Salt Lake City School District
||This article may require cleanup to meet Wikipedia's quality standards. (July 2008) (Learn how and when to remove this template message)|
The Salt Lake City School District (SLCSD) is the oldest public school district in Utah. Boundaries for the district are identical to the city limits for Salt Lake City. Employing about 1,300 teachers who instruct about 25,000 students K-12, the district is the ninth largest in the state, as of 2009, behind Granite, Davis, Alpine, Jordan, Canyons, Weber, Nebo, and Washington. Two of the district's high schools, East and West, are over 100 years old.
All high schools in the Salt Lake City District serve grades 9-12. The district operates three high schools: East High School near the University of Utah serving the southwest and central-east part of the city, West High School in western downtown serving the north and west area, and Highland High School near Sugar House Park serving the southeast. Additionally, the district runs an alternative/adult education school, Horizonte High School, located on Main Street in the south central city, and the new Innovations High School, a "student centered, personalized education" school that will focus on learning through digital technology, located in the south-central part of the city attached to Salt Lake Community College South City campus.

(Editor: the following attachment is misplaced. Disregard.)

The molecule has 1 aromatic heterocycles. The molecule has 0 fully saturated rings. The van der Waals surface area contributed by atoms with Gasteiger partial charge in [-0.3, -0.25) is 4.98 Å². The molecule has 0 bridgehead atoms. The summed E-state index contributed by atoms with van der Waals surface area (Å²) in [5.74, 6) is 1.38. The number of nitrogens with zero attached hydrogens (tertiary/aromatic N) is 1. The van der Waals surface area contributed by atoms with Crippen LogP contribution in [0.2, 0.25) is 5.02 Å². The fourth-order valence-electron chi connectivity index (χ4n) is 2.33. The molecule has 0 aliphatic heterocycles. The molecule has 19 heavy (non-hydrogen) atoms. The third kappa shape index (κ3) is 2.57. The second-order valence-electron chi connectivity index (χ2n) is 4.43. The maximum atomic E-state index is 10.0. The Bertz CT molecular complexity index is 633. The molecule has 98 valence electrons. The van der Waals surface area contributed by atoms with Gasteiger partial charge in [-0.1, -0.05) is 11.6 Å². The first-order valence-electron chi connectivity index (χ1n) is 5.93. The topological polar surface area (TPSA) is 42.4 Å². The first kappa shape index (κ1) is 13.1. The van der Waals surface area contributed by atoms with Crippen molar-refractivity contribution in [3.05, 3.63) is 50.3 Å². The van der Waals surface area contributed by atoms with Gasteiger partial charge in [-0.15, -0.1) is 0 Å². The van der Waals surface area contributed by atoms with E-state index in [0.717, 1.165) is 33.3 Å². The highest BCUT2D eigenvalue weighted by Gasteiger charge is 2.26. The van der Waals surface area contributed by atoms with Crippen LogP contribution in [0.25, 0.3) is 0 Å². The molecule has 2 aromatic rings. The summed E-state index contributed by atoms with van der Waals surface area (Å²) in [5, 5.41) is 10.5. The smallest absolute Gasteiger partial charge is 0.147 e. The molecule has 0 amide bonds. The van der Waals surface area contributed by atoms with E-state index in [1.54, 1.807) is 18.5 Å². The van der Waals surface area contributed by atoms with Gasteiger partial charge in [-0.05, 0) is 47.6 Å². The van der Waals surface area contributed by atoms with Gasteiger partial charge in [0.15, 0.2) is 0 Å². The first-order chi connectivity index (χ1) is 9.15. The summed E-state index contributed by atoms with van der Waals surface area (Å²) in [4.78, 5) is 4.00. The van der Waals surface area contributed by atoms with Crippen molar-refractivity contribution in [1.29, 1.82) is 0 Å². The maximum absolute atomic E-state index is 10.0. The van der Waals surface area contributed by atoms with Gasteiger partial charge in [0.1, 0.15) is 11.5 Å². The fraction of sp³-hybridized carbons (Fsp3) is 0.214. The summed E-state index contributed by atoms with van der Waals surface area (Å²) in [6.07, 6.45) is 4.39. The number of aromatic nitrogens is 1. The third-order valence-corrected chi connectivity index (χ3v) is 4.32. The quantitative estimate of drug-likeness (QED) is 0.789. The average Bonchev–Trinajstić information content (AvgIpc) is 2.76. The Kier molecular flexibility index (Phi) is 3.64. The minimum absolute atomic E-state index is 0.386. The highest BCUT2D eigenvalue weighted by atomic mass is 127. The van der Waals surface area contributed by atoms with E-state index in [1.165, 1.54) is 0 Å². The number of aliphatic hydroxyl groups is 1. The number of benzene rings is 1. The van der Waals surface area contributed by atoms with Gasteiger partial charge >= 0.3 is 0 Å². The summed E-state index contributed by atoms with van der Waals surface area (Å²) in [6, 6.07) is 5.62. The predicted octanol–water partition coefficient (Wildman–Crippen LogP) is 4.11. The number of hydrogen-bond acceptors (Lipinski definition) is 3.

A high school no longer extant, South High School, located at State St. and 1700 South, once served the southern part of Salt Lake City. The district built this school during the Great Depression to accommodate about 1000 students from the private LDS High School, which closed in 1931. South High was located in some of the poorer areas of Salt Lake City with a population increasingly devoid of school age children by the 1980s. Falling enrollment throughout the school district prompted the district to close the fledgling South High in 1988. Schools with older facilities, such as East and West, as well as Highland High School received students from portions of the former South High school boundaries. The district donated the South High School school building to the Salt Lake Community College, where it currently serves as its South City campus.
East High School
East High School serves grades nine through twelve. East High School was founded in 1914 and currently has an enrolled student body of 2,109. It is located at 840 South 1300 East in the East Bench neighborhood. The current principal is Paul Sagers. The school mascot is the leopard, and the school colors are red and white.